So what may begin as unattended literacy difficulties come to be presented as difficulties in aptitude, knowledge, or motivation.

Seen in this light, to ask what does good at literacy mean?’ is to ask:

‘What is English about? What is science about? What is the major gift that a particular curriculum area is supposed to be giving youngsters, many of whom may not go on to become specialists in that area?’. The pedagogical work within a particular area comes more finely into focus when we construe everyday curriculum experiences as deeply joined up with literacy resources – as specialised ways of communicating that represent and embody specialised ways of knowing. Institutionally, the knowledge – coming from the texts, the teacher, or the students – does not exist in some non-textual zone. It is stored, accessed, managed, taught, learned, and displayed through literacy practices.

So we start to appreciate that, far from being over and done with by the end of Year 4, from a curricular point of view literacy education is just beginning in earnest about then. It is just beginning because the teachers are starting to introduce students more formally into the domains of curriculum knowledge that we use to organise our understandings of the world, where each domain puts literacy to work in its own image and likeness. We do not assess generic literacy skills at the end of Year 12. Generic literacy capabilities are not sufficient for getting anywhere close to what many secondary school students are facing and worrying about every day with respect to their reading and writing.

Maybe the widespread investment in generic reading and writing reflects bureaucratic convenience or media friendliness, but readers and writers in school do not just use reading and writing resources when they are just … well, reading and writing. If they decode and encode, predict, comprehend, visualise, structure the genres, compose, tailor to their audience, use the grammar, apply, critique, and all the rest ‘in the same ways’ whether the materials at hand relate to mathematics, social studies, science, English, health and physical education, or whatever, then they have not ‘geared into’those ways of knowing about and acting in the world. They may still be in this intellectual ante-room if curriculum-specific literacy practices are not treated as objects of pedagogy, research, or policy.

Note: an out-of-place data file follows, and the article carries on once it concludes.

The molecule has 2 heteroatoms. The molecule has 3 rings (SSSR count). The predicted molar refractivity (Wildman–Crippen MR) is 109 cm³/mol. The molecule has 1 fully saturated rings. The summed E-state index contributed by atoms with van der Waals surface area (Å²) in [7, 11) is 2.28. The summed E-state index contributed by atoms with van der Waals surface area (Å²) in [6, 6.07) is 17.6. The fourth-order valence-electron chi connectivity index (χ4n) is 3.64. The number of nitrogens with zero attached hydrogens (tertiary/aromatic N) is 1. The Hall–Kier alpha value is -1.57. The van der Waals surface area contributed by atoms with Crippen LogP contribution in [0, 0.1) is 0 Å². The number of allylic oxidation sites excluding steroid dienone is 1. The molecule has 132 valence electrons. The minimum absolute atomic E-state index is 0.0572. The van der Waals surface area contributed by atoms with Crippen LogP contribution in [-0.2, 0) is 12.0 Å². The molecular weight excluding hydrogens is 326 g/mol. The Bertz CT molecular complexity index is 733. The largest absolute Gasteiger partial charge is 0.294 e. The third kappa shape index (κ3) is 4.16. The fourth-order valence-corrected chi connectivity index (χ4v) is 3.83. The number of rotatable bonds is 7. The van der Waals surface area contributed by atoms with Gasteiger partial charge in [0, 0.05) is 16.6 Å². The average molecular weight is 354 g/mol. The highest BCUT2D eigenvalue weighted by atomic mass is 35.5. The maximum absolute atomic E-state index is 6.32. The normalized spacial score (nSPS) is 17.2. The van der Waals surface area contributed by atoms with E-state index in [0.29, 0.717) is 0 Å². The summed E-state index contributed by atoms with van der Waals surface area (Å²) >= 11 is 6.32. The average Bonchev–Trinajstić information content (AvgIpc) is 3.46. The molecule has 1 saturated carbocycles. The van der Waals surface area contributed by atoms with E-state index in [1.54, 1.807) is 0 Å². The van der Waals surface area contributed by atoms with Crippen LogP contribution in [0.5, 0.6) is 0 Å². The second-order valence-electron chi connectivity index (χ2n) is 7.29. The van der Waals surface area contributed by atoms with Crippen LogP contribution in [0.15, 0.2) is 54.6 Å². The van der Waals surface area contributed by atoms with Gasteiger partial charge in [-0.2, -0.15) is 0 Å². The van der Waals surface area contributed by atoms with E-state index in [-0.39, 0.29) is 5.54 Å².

There have been many researchers (including my colleagues and me, as in Freebody, Barton & Chan, and Freebody, Chan & Barton, both forthcoming in 2013; Coffin, 2006; and Shanahan & Shanahan, 2008) who have pointed to concerns arising from the assumption that generic literacy is the appropriate focus of pedagogy, assessment, and policy.

To sharpen the focus on this we can look at the research on the explicit teaching of curriculum-specific writing. The Carnegie Corporation, for instance, commissioned a large review of the research on teaching writing in the middle and secondary years. This review (Graham & Hebert, 2010) summarised research that demonstrably supported various techniques that improved students’ writing. Almost all of the studies cited dealt with helping writing in a generic sense (for example, the demonstrated efficacy of strategies such as summarisation, sentence combination, studying models). The final recommendation noted the value ‘of writing for curriculum content learning’.

The reviewers named several studies in teaching writing for science, some in mathematics and social studies, and one exploring the way writing in different domains helps develop appropriate cognitive processes. No extended classroom field studies were identified that showed direct contrasts in the ways in which different domains present different literacy demands to students or how teachers might address these.

But significant work has been done by applied linguists and discourse analysts that helps us focus on these curriculum-specific reading and writing demands. McDonald (1994) for instance, studied the ways in which high school and college students struggled with reading and writing across different curriculum areas. In describing these textual demands, she discovered four particular dimensions on which texts differ according to discipline/curriculum domain:

  1. Identification of the field’s central puzzle: Some fields of study (for example, history, art) deal with a diffuse set of problems, while others (for example, physics) focus on increasingly detailed inquiries into a compact cluster of problems.